In a pressure vessel resulting in a 15kV spark for both plugs, the Pulstar discharge on the left is significantly brighter (lumens) than the ultra premium fine wire irdium electrode traditional spark plug on the right, visually demonstrating the difference between pulse plugs and spark plugs

In a pressure vessel resulting in a 15kV spark for both plugs, the Pulstar discharge on the left is significantly brighter (lumens) than the ultra premium fine wire irdium electrode traditional spark plug on the right, visually demonstrating the difference between pulse plugs and spark plugs

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US-based Enerpulse Inc develops ignition products through the application of pulse power technology. Matthew Beecham talked with Louis Camilli, founder and president of Enerpulse Inc, about why its so-called Pulstar 'pulse plug' is the only solution currently available that poses an opportunity for automakers to significantly improve the combustion process without a major, and very expensive, propulsion system change.

just-auto: What is the Pulstar pulse plug?

Louis Camilli: A pulse plug replaces a spark plug and essentially accomplishes the same task of initiating the combustion process in a spark ignited internal combustion engine. The pulse plug looks like a spark plug because it installs in the same hole in the engine and adapts to the same electrical fittings of the vehicle ignition system.  However, the resemblance is superficial.

Who invented it?

The original concept of placing a capacitor in the high-voltage circuit of an automotive ignition system to improve combustion efficiency dates to the early 1900’s. There have been many patents over the years, though none were commercially successful. The Pulstar pulse plug is the first successful patented high-power fuel ignition technology to reach the automotive marketplace. The original concept and design of the Pulstar pulse plug was the brainchild of Louis Camilli. Since its inception, 14 patents have been granted with 21 more in some stage of examination.

Did the ideas and technology originate from the automotive industry?

While the early 1900’s and later efforts to improve the effectiveness of the spark plug involved elements of the auto industry, the roots of Pulstar stem from work at Sandia National Laboratories (SNL) in their Ultra-High Power Electromagnetics department. SNL was the principal source of technology and products for President Regan’s Star Wars Initiative, a definite departure from the automotive channel.

What does it do, and how does it work?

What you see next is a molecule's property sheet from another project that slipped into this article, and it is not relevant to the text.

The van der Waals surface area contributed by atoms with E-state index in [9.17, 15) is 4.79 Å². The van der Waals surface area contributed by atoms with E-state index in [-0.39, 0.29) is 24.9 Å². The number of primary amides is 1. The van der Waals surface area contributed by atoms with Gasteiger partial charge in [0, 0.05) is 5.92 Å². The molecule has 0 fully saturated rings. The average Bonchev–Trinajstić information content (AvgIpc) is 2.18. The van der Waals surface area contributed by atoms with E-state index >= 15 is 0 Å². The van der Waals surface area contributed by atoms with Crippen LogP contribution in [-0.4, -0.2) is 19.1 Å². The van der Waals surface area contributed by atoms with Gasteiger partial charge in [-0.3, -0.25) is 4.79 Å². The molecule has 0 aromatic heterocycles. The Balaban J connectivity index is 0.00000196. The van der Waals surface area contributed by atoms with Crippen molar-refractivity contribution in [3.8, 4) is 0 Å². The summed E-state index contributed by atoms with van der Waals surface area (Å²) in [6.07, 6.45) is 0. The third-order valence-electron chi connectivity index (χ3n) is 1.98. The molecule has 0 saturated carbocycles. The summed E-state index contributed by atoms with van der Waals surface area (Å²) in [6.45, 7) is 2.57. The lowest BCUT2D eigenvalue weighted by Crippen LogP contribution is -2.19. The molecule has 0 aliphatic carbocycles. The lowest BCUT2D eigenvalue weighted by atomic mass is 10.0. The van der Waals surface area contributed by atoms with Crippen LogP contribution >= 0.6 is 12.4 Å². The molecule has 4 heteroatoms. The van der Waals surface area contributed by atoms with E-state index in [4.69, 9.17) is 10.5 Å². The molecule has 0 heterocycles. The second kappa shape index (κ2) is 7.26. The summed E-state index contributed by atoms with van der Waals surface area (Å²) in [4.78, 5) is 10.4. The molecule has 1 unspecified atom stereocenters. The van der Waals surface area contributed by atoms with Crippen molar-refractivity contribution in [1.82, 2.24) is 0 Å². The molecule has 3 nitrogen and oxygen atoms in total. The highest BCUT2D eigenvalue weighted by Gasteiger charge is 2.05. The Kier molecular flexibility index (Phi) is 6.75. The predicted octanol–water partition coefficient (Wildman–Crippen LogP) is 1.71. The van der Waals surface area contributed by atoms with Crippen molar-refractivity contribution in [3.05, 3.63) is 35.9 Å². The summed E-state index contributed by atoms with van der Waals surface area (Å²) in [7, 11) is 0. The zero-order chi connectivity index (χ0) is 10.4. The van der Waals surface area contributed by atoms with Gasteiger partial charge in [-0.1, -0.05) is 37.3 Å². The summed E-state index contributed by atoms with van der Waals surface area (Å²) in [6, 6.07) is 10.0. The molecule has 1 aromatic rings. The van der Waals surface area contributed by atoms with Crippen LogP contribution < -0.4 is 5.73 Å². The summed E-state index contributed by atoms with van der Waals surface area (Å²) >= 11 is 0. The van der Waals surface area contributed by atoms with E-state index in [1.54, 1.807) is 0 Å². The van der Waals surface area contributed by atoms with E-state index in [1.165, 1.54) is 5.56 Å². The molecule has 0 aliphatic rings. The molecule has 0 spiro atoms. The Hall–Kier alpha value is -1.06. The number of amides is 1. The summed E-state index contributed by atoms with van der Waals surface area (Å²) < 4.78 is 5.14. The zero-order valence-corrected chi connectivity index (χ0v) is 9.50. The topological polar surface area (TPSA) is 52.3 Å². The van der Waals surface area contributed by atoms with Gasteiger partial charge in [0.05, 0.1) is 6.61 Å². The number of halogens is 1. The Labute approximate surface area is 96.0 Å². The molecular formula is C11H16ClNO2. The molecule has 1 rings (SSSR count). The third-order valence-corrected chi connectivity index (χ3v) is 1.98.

The Pulstar design incorporates a high-voltage, current peaking capacitor wired in parallel to the high voltage circuit of a vehicle ignition system. This design provides for a very high-current (> 1000A) and high-power (>1MW) initial discharge of the plug to create a larger and more robust flame kernel in the fuel charge. Testing at Southwest Research Institute proves that Pulstar creates a larger the initial flame kernel which produces a more complete and efficient combustion process resulting in a more powerful and efficient engine.

Like any capacitor, the Pulstar capacitor stores energy over a relatively long period of time and discharges it in a relatively short period of time. In the case of Pulstar, time compression is on the order of 10,000X resulting in a peak discharge current for Pulstar of over 1000 amps as compared to a traditional spark plug discharge of less than .050 amps.  As you can see from the image [included in this article], in a pressure vessel resulting in a 15kV spark for both plugs, the Pulstar discharge on the left is significantly brighter (lumens) than the ultra premium fine wire irdium electrode traditional spark plug on the right, visually demonstrating the difference between pulse plugs and spark plugs.

Why is it useful?

Pulstar improves the combustion process extracting more work out of the fuel charge than traditional spark plugs. This leads to increased performance out of the engine and/or improved fuel economy dependant on the application of throttle.  Independent testing confirms fuel economy improvement up to 10% and improvement to torque of approximately 6%.

Why is it different and how is it significant?

All traditional spark plugs look alike and perform alike. Their differences are localised in the design, location, and materials used in the positive and negative electrodes. The electrical characteristics are unchanged from brand to brand and design to design. As such, spark plugs are design limited to less than 50 watts of peak discharge power.

While the pulse plug appears to duplicate a spark plug externally, the internal composition shows the patented Pulstar design required to incorporate the HV capacitor in parallel to the high voltage circuit of the ignition system.

This design provides for a very high-power initial spark to create a large and robust flame kernel, while at the same time having no effect on ignition timing or creating additional load on the ignition system.


What does it replace?

The Pulstar pulse plug replaces any and all spark plugs in spark ignited internal combustion engines: including automotive, power-sports, commercial, lawn and garden, and small engine. In a plug and play aftermarket scenario, the pulse plug consistently improves performance beyond factory delivered levels. At the automaker level it is a “whole new ball game”. Here there are enormous opportunities to re-calibrate fuel delivery, ignition timing and gearing to optimise combustion efficiency benefits of Pulstar on both existing and future powertrains. The ability to convert the Pulstar high-energy pulse ignition to measurably improve combustion efficiency qualifies it as a truly disruptive technology.

What does it threaten?

The Pulstar high-power technology threatens the use of current spark plug design employing low-power discharge.

Are there different versions of the plug for certain market segments?

In the automotive segment Pulstar offers five basics designs that apply to approximately 75% of the licensed for street vehicles and light duty trucks. This as compared to several hundred models from traditional spark plug manufacturers. Product design variables are in five areas:

  • thread diameter;
  • thread reach or length of thread;
  • seating provision to the cylinder head;
  • spark placement; and
  • seat range.